But if it comes to the crunch, the government will be able to call the shots, largely because it has packed the board with loyalists and economists who favour greater government influence over the RBI.
In August, Gurumurthy and Satish Marathe, a former banker who was in the student wing of the BJP, were named to the board. Last month, the government appointed retired bureaucrat Revathy Iyer and Sachin Chaturvedi, head of a Delhi-based think-tank, while removing Nachiket Mor who was close to RBI officials.
It means that of 18 current members, five come from the government bureaucracy, two are finance ministry officials, and two have close links to Modi and the BJP. Four have a business background, including Tata group chairman N. Chandrasekaran and Sun Pharmaceuticals chairman Dilip Shanghvi.
The other five are Patel and his four deputy governors.
The board may choose to focus on issues where there is a greater chance of consensus: greater flow of credit to small businesses and shadow banking agencies, and the possibility of relaxing lending restrictions on the 11 public sector banks that are bedevilled by bad loans and capital adequacy issues.
The RBI officials may be amenable to the Centre’s suggestion to increase the flow of credit to small businesses by lowering the capital risk weightage for banks. Effectively this means that banks will be required to set aside less capital while extending loans to these businesses.
The other big bone of contention is the Centre’s demand to remove lending restrictions on the 11 weak banks.
The prompt corrective action (PCA) framework was introduced in December 2002 as an early intervention mechanism and was revised in April 2017.
It monitors three areas: capital, asset quality (net NPAs), and profitability (return on assets). The apex bank has set three risk thresholds and banks under PCA face various restrictions.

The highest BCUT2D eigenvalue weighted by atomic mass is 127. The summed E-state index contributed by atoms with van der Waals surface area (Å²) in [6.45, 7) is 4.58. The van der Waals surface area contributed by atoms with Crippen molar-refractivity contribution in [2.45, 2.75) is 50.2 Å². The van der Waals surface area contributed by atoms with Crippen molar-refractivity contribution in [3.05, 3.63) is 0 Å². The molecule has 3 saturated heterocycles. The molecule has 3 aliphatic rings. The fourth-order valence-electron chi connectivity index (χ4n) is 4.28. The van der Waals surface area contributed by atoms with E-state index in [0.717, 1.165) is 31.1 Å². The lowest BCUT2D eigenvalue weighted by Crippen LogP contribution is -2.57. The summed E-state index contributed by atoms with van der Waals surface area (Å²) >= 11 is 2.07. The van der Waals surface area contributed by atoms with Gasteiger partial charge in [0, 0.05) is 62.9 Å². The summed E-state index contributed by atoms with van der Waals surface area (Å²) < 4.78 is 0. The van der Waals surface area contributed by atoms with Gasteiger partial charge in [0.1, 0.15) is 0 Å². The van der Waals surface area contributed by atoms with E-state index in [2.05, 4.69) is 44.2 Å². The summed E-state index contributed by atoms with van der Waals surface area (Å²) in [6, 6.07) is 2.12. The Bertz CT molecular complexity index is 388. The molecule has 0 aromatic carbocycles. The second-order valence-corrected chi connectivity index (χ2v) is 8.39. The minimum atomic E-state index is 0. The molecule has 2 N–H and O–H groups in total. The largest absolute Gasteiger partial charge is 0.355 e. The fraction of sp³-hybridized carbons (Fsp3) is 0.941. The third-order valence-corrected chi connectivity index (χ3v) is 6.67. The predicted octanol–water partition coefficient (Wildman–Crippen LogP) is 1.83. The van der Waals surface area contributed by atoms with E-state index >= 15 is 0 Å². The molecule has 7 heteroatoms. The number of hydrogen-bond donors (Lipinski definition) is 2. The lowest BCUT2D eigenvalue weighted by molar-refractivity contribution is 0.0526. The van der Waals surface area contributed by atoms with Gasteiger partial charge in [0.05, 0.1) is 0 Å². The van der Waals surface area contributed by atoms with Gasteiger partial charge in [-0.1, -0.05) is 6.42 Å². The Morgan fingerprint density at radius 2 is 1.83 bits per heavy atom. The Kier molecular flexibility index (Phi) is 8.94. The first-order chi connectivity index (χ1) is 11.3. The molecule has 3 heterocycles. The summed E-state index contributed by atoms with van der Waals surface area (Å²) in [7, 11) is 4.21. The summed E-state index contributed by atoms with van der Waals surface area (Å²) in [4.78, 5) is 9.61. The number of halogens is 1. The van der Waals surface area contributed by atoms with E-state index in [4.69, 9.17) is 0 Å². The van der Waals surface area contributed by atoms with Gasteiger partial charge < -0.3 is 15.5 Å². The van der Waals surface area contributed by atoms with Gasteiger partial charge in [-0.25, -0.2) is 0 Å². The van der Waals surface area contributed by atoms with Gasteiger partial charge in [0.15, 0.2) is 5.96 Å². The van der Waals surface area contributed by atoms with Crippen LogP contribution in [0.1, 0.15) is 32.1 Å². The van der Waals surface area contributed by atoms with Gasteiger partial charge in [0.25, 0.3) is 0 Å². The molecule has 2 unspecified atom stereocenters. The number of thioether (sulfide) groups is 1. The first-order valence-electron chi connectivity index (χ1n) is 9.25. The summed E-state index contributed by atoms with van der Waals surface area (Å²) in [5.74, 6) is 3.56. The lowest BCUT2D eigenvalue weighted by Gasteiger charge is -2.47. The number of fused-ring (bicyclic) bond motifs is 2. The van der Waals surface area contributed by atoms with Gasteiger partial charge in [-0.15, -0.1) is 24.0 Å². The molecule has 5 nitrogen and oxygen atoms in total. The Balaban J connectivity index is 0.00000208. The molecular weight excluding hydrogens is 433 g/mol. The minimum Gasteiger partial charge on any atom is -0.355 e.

The Centre believes that the norms are more stringent relative to international standards, staunching credit flows in the country.
The RBI is likely to defend the current rules by arguing that they are necessary to nurse these banks back to health.
Banking sources said the RBI was unlikely to give in to demands of relaxing the norms by doing away with the condition that links the fierceness of belt-tightening restrictions to net NPA thresholds.
“It (relaxing the PCA rules) is like asking that a patient who is in intensive care to be allowed to have street food. The RBI is only saying that these banks should reduce the NPAs, increase capital and achieve a better return of assets before they come out of the rigours of the PCA framework. Their performance is reviewed every quarter,” said a former central banker.
He added that it would take at least 8 to 12 quarters before a bank emerges from the PCA process.
The central bank officials are also prepared to fight to keep tighter capital requirements for banks than that prescribed by the international standards laid down under the Basel–III guidelines.
Banks in India are now required to maintain a minimum capital to risk weighted assets ratio of 9 per cent against the Basel requirement of 8 per cent. This ratio determines the capital that banks must set aside relative to the level of riskiness of an asset (which is banking parlance for a loan).
Experts said the RBI had fixed a higher standard as the credit-default ratio (CDR) is high in India. CDR is the probability of a loan default over a period of time.
“The government is cherry picking here. The minimum capital norms are higher in some of the countries like Mexico and Singapore. In some of the other rules, we have relatively less stringent standards. For instance, the NPA provision requirement here is lower than in other jurisdictions. In India, during the first year, banks have to make a provision of only 15 per cent of the default amount whereas it is 100 per cent in some other countries,” said a source.
The crisis precipitated by the near collapse of ILFS drew attention to the vulnerabilities of India’s shadow banking system.
The growth in credit to the non-banking finance companies (NBFCs) -– which represent the backbone of the shadow banking system -– has surged 41.5 per cent year on year based on data presented till September 28. That is the highest rate of credit growth in the entire banking spectrum.
NBFCs have been a big channel for lending to small and medium businesses and the government has been keen to make sure that it doesn’t get choked because of liquidity constraints.
Since the ILFS crisis, many other NBFCs have staved off their immediate problems by rolling over their short-term borrowings. Keki Mistry, vice chairman & CEO at HDFC, had recently said the liquidity crisis faced by these firms would blow over in the next three to four weeks.